Junk Rock makes striking impression on fairgoers
August 28, 2013 11:00 AM
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Even when the band was out of sight, everyone at the Indiana County Fair seemed to know where Junk Rock had been.

Right over there, in front of the Ferris wheel.

Down through the midway, jamming past the apple dumplings.

Grooving past the grandstand with their eye-catching green clothing and funky beats.

And for certain, everyone could hear where the West Chester-based percussion group was at the moment.

Amid the medley of sounds — the lilting music of the carousel band organ, the top 40 pop blasting from the mechanical bull tent, the barkers calling out from brightly lit booths — the vibrant rhythm of the ensemble’s drums rose above the crowd.

Wherever the trio stopped to perform, a crowd of all ages gathered.

Some, at first, would smile curiously. A few would begin tapping their toes or bobbing their heads in time with the beat.

Others looked on with interest at Junk Rock’s instruments — some painted with bold colors, others made from metal that gleamed beneath the candy-colored carnival lights — all made from reused items such as garbage cans, buckets and 55-gallon drums.

But it wouldn’t be long before the musicians with a message drummed up some audience participation.

“It’s time to get serious!” Brent Behrenshausen called to the crowd. “Get funky! Clap your hands!”

Behrenshausen, 28, serves as musical director for the upbeat percussionists. He and band mates Aaron Taylor, 21, and Nic D’Orsaneo, 29, make nearly all of Junk Rock’s instruments, re-purposing unwanted items into whatever is needed to make a fresh sound.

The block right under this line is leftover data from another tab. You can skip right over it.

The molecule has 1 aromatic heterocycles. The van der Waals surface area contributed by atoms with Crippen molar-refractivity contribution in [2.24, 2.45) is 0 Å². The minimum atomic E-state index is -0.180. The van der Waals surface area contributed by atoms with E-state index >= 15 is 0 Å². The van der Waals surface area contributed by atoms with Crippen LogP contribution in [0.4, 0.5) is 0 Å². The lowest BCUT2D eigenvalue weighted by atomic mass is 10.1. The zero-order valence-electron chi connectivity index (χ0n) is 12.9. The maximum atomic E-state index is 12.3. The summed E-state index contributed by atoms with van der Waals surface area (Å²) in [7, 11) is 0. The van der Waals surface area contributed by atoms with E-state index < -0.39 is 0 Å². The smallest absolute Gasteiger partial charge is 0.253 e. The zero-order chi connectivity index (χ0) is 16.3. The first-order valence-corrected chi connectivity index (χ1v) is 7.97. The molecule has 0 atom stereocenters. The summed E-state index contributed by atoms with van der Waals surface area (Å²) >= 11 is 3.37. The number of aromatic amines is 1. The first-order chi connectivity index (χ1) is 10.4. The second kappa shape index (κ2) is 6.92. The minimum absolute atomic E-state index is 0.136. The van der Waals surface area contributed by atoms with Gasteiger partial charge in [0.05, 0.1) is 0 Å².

“It’s just energetic drum rock,” he said. “Our instruments are usually any type of junk we like.”

Besides the trash cans, Junk Rock’s inspired, up-cycled items can range from plastic tubes to old pots to milk cans.

“We do like to have a recycled aspect of what we do,” he said. “That’s why we wear green.”

Around 9 p.m., Behrenshausen — green from the fuzzy bomber hat on his head to his toes in Kelly green Converse All Stars — was enticing the crowd to limbo and lead dance moves outside of the grandstand.

Positioned behind an industrial cart holding drums and even a xylophone, the animated entertainers had clearly captured the crowd’s attention.

“We just got here, and they’re awesome,” said Bryan Finchum, an east Texas man working in Indiana.

He said he’s never seen anything like them.

Jackie Hughes, of Indiana, stood beside him as her son, 4-year-old Kyle, got down, stomping his feet and pumping his arms.

“I just think they’re very good. It’s very entertaining,” Finchum said.

So did Christine Trusdell, of Latrobe, who stood in front of the expo building and watched a friend dance.

“We were at the building and we heard them so we came running out to see them,” she said. “They have a nice beat.”

It’s a beat that began several years ago when members, West Chester University alum or students, decided to make something unique — namely, music — from unwanted items.

The trio now not only aims to share good music but increase awareness of opportunities for recycling and re-purposing.

Performing as part of Windish Music and Productions, a company that features a variety of acts, the trio has become a fixture at Hershey Park, playing for thousands each day.

Members say they’ve been well-received at the fair, where they’ll be playing today as well, from 5 to 9 p.m. This is Junk Rock’s first time performing in the area. Previously, they’ve traveled to northern Pennsylvania and the Pittsburgh area for shows, Behrenshausen said.

Aside from getting the word out about recycling, Behrenshausen and crew have another message for fairgoers: “We get the crowds rocking with our awesome drum beats,” he said. “We’re all about putting on an entertaining show and letting people participate with us.”

PHOTO:  Junk Rock, a percussion ensemble that plays drums made from recycled materials, performed Tuesday at the Indiana County Fair. Members, from left, are Aaron Taylor, Nic D’Orsaneo and Brent Behrenshausen, all of West Chester. (Kayla Grube/Gazette photo)

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